Google Glass Explorer Eric Finkenbiner: Cambodia #Throughglass

Written by Eric Finkenbiner

Our own Google Glass Explorer, tech editor Eric Finkenbiner, shows us his vacation in Cambodia through Google Glass. #Throughglass, that is. Beautiful. — I decided to wear Google Glass every day during a recent trip to Siem Reap, Cambodia. Siem Reap is a modern city situated just south of some of the most-amazing temples and ruins anywhere in the world. Throughout my trip, I slowly began to see a handful of amazing and compelling reasons to be a Google Glass Explorer. Here’s Cambodia through Google Glass — #throughglass, that is.

Photos on the go

Out of the box I was not impressed with the quality of photos taken with Google Glass, especially in low light. Compared to my smartphone — and, especially, my digital camera — the camera technology in Google Glass is wildly sub-par. But I found that during my trip in Cambodia there were numerous photo opportunities which I was able to take advantage of that no one else could.  Thanks to Google Glass.

For example:  One of the best ways to get to Angkor Wat, the most famous of the historical sites around Siem Reap, is to ride a bicycle three to four miles from the city to the site. During my ride I was easily able to use the built-in Glass commands to snap photos or record videos. These photos were sometimes blurred, but the majority were more than adequate to capture a moment which would have otherwise been lost.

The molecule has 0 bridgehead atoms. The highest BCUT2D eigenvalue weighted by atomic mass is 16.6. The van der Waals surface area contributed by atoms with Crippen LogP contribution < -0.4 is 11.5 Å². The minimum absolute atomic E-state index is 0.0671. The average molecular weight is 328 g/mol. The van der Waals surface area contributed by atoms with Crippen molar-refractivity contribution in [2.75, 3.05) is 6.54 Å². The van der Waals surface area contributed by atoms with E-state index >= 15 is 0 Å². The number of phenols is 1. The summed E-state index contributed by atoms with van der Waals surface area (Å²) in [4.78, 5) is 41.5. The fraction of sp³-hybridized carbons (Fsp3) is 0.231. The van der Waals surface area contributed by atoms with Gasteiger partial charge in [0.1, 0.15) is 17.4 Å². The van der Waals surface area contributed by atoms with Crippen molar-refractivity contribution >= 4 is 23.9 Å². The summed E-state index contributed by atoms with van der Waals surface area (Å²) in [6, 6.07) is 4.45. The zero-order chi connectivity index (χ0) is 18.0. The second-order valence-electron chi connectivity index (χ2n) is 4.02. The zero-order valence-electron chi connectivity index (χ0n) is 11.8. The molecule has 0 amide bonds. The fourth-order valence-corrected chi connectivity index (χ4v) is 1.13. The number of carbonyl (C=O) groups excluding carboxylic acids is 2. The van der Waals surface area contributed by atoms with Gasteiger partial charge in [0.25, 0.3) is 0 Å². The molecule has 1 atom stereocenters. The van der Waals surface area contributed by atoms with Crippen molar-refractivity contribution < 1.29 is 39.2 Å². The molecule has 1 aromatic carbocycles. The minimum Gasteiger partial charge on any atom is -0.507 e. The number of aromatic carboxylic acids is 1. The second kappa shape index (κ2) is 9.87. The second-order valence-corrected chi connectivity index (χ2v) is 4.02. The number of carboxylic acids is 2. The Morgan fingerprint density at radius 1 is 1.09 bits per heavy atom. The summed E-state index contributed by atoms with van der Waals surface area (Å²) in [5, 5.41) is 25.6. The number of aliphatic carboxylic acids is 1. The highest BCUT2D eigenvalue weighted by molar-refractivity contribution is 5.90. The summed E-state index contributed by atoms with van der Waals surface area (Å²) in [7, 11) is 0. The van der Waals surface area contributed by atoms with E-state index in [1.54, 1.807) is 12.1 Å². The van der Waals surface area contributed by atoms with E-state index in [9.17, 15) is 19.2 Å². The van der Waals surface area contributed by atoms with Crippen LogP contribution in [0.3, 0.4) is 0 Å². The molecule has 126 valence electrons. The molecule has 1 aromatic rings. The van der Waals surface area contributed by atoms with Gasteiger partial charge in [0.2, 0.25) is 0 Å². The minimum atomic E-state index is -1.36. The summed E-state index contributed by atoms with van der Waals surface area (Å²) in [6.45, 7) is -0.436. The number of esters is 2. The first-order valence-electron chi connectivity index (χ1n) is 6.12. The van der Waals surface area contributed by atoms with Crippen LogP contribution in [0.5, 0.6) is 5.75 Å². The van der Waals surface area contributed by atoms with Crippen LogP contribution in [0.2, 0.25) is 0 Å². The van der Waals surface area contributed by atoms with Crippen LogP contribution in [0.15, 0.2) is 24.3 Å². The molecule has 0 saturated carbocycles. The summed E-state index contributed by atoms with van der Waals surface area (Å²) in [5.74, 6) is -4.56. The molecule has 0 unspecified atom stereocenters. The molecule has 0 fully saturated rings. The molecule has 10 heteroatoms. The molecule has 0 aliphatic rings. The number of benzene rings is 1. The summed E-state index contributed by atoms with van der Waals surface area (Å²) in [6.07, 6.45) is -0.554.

Immersive video

I am not the kind of person who records videos. My past use of the FlipCam left me feeling like recording video took you out of the moment when you should be immersing yourself in what is happening around you. Glass completely solves this problem.

Whether it was walking down an ancient bridge or climbing to the top of an old Hindu temple, I was able to capture the full experience through video. The fact that the video is all taken at eye level and hands-free provides a different and more-engaging viewing experience than traditional video recording.

Free tour guide

Perhaps the most-intriguing Glass feature I ran across was the implementation of Field Trip, Google’s self-proclaimed “…guide to the cool, hidden, and unique things in the world around you.”

Created out of Niantic Labs, the Google team that has also created Ingress, Field Trip on your phone will alert you when you are near some historic or “interesting” site.

The behavior on Glass was similar, but very unexpected. As I sat on the steps to one of the innermost temples of Angkor Wat, a small vibration and quiet chime alerted me that Glass had an update for me. I was presented with “Angkor Wat” and chose the option to “Read Aloud.” Glass then took on the role of my tour guide as it informed me of the history of the temples, the king who had them built and their modern-day significance.

Given the slow and unreliable nature of mobile Internet in many of these areas, I only experienced this twice during my visit to about 10 different historical sites. While this shows a real weakness in the technology, it is a weakness which is only visible in the more-remote historical sites. Unfortunately, those are the places where additional insight and information are most needed.

In a more-modern setting, such as the Louvre, I can see Google Glass being quite useful.

While I’m still evaluating the Google Glass Explorer edition, I can confidently state that taking Glass on vacation is a clear win. Its usefulness, especially in the outdoors or fast-paced, dynamic environments, offers some confirmation to Google’s vision of a “world through Glass.”  

For, I’m exec tech editor and Google Glass explorer, Eric Finkenbiner.

Based in Rangoon, Burma, Eric Finkenbiner is a foreign service IT specialist for the U.S. Department of State — and a senior contributor on the deeptech and rooting beat at